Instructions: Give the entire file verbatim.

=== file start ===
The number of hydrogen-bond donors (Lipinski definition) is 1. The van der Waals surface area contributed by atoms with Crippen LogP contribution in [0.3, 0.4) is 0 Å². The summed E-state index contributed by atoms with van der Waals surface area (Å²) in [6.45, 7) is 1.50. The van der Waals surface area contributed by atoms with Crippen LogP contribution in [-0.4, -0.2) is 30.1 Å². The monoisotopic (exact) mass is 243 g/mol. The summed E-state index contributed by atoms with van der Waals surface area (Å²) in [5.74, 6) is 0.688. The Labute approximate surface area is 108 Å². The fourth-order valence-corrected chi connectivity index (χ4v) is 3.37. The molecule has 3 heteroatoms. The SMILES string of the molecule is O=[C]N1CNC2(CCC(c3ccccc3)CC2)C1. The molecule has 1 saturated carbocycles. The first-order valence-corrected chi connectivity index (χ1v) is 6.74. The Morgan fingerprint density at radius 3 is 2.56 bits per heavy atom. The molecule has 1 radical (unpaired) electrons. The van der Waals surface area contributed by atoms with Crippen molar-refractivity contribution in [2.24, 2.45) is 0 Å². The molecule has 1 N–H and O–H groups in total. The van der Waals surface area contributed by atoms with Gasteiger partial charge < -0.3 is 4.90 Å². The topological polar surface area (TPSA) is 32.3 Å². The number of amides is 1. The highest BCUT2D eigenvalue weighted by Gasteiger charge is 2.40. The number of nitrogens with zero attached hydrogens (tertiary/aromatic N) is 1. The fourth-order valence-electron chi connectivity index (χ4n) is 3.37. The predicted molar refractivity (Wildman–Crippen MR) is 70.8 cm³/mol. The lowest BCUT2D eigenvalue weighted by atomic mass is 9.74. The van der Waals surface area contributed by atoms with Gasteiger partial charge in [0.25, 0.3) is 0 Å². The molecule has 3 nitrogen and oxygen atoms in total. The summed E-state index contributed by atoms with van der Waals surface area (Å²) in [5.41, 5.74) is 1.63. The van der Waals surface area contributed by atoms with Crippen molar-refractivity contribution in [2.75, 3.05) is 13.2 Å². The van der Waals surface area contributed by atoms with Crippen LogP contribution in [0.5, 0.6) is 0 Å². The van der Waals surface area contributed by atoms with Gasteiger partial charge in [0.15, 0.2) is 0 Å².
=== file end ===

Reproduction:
The number of hydrogen-bond donors (Lipinski definition) is 1. The van der Waals surface area contributed by atoms with Crippen LogP contribution in [0.3, 0.4) is 0 Å². The summed E-state index contributed by atoms with van der Waals surface area (Å²) in [6.45, 7) is 1.50. The van der Waals surface area contributed by atoms with Crippen LogP contribution in [-0.4, -0.2) is 30.1 Å². The monoisotopic (exact) mass is 243 g/mol. The summed E-state index contributed by atoms with van der Waals surface area (Å²) in [5.74, 6) is 0.688. The Labute approximate surface area is 108 Å². The fourth-order valence-corrected chi connectivity index (χ4v) is 3.37. The molecule has 3 heteroatoms. The SMILES string of the molecule is O=[C]N1CNC2(CCC(c3ccccc3)CC2)C1. The molecule has 1 saturated carbocycles. The first-order valence-corrected chi connectivity index (χ1v) is 6.74. The Morgan fingerprint density at radius 3 is 2.56 bits per heavy atom. The molecule has 1 radical (unpaired) electrons. The van der Waals surface area contributed by atoms with Crippen molar-refractivity contribution in [2.24, 2.45) is 0 Å². The molecule has 1 N–H and O–H groups in total. The van der Waals surface area contributed by atoms with Gasteiger partial charge < -0.3 is 4.90 Å². The topological polar surface area (TPSA) is 32.3 Å². The number of amides is 1. The highest BCUT2D eigenvalue weighted by Gasteiger charge is 2.40. The number of nitrogens with zero attached hydrogens (tertiary/aromatic N) is 1. The fourth-order valence-electron chi connectivity index (χ4n) is 3.37. The predicted molar refractivity (Wildman–Crippen MR) is 70.8 cm³/mol. The lowest BCUT2D eigenvalue weighted by atomic mass is 9.74. The van der Waals surface area contributed by atoms with Gasteiger partial charge in [0.25, 0.3) is 0 Å². The molecule has 3 nitrogen and oxygen atoms in total. The summed E-state index contributed by atoms with van der Waals surface area (Å²) in [5.41, 5.74) is 1.63. The van der Waals surface area contributed by atoms with Crippen molar-refractivity contribution in [2.75, 3.05) is 13.2 Å². The van der Waals surface area contributed by atoms with Crippen LogP contribution in [0.5, 0.6) is 0 Å². The van der Waals surface area contributed by atoms with Gasteiger partial charge in [0.15, 0.2) is 0 Å².